The data that is gathered by sensors across the city will be made available to citizens and other stakeholders on an open basis, enabling the development of apps that will give Dubliners real-time information about air quality and noise levels.
Speaking at the IIF, Intel’s VP of the IoT, Phillip Moynagh, said of Ireland’s chances, “What can we do here in the Ireland collective and how can we be part of this revolution in the way that California led the charge in the ‘internet of screens’?
“A 100-kilometre stretch of coastline paved the way for the internet; it’s not the big that beats the small, it’s the fast that beats the slow.”
The O’Connell Bridge in Dublin
Limerick student’s life-saving technology wins €2,500 James Dyson Award
Twenty-two-year-old Cork native Donal Lehane made a name for himself in September this year, after picking up one of the most coveted prizes for young Irish inventors: first prize in the Irish leg of the James Dyson Award. Lehane won for the feeding system he designed after witnessing his cousin struggle with feeding tubes after her birth.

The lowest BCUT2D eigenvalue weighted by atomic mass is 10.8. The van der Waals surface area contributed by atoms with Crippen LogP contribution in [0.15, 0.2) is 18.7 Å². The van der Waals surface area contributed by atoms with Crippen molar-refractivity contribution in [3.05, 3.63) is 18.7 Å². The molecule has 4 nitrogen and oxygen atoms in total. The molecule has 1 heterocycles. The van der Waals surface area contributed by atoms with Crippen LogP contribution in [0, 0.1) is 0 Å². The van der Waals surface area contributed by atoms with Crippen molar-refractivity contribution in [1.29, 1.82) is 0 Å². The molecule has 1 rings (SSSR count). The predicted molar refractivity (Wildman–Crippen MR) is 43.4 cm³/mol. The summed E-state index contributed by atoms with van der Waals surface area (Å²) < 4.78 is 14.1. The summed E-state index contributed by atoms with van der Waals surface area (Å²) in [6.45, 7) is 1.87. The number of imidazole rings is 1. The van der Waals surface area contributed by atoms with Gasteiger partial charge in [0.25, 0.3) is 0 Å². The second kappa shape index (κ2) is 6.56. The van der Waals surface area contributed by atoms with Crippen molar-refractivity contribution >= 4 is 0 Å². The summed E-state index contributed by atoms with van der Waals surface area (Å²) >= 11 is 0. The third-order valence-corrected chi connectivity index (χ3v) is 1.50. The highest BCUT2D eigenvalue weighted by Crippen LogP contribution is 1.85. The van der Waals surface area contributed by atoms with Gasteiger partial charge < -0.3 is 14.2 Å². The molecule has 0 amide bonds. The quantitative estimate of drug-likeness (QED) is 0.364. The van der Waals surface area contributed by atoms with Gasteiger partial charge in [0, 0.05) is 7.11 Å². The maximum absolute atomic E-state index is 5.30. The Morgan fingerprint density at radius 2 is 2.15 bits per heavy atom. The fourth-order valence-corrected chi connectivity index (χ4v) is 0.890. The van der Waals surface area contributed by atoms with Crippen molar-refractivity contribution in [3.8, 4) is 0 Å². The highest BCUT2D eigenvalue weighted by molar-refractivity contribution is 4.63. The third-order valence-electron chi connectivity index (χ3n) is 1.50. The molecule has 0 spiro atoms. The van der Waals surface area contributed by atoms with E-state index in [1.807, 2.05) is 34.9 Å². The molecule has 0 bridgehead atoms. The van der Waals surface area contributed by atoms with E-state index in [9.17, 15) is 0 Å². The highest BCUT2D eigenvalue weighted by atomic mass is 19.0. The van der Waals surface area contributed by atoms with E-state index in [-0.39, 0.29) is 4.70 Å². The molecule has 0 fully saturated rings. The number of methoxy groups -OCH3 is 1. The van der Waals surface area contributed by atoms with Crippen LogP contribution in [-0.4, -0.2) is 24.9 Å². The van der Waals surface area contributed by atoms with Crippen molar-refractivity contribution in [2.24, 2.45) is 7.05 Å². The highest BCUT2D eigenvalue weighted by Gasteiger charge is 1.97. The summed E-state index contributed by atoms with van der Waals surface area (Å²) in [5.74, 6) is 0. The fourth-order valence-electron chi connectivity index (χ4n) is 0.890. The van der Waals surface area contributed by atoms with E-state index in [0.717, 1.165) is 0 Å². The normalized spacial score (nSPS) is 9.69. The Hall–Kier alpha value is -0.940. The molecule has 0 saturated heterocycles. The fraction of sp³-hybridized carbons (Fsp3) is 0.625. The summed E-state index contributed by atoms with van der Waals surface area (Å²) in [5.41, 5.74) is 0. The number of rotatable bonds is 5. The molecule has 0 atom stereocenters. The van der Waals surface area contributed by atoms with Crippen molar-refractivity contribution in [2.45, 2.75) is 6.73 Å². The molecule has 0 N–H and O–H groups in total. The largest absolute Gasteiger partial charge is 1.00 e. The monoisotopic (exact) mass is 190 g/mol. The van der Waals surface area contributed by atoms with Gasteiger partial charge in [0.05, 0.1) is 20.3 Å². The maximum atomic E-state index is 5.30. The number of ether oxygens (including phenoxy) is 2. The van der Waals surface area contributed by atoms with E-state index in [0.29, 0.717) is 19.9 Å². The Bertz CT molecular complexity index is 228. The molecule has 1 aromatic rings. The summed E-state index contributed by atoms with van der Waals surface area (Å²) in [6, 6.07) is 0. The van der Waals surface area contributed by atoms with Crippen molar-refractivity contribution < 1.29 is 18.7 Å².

Called Nutria, the device aims to prevent the fatal risk of incorrect insertion of feeding tubes into patients’ stomachs.
While Nutria didn’t go on to win the international grand prize, Lehane is still busy at work developing a whole range of different inventions and has so far designed more than 21 prototypes, disassembled one microwave, three vacuum cleaners, two retractable dog leashes, four measuring tapes, and three scalpel blade holders, as well as retrofitting countless medical products to the various prototypes.
University of Limerick student Darren Lehane with his Nutria invention
Irish chip at heart of Google’s multi-billion-dollar bet on future of smartphones
In Android smartphones of the future, its beating heart may come from Irish shores as a revolutionary chip designed by Dublin company Movidius is the core of Google’s ‘Project Tango’ smartphone, a 3D-sensing device that maps and learns the world around it.
Myriad 1, the first generation of the Movidius Vision Processor Platform, is a new ultra-low power, high-performance and programmable architecture of computational chips, software and development tools that enables a range of devices to intelligently understand and contextualise their surroundings and as part of an agreement with Google, Movidius’ Myriad 1 vision processor platform will power Project Tango.
By mapping space and motion in real-time with detailed precision and accuracy, Myriad 1 aims to mirror human vision with a new-found level of depth, clarity and realism on mobile and portable connected devices.
Irish researchers’ breakthrough doubles battery life of phones, laptops and e-cars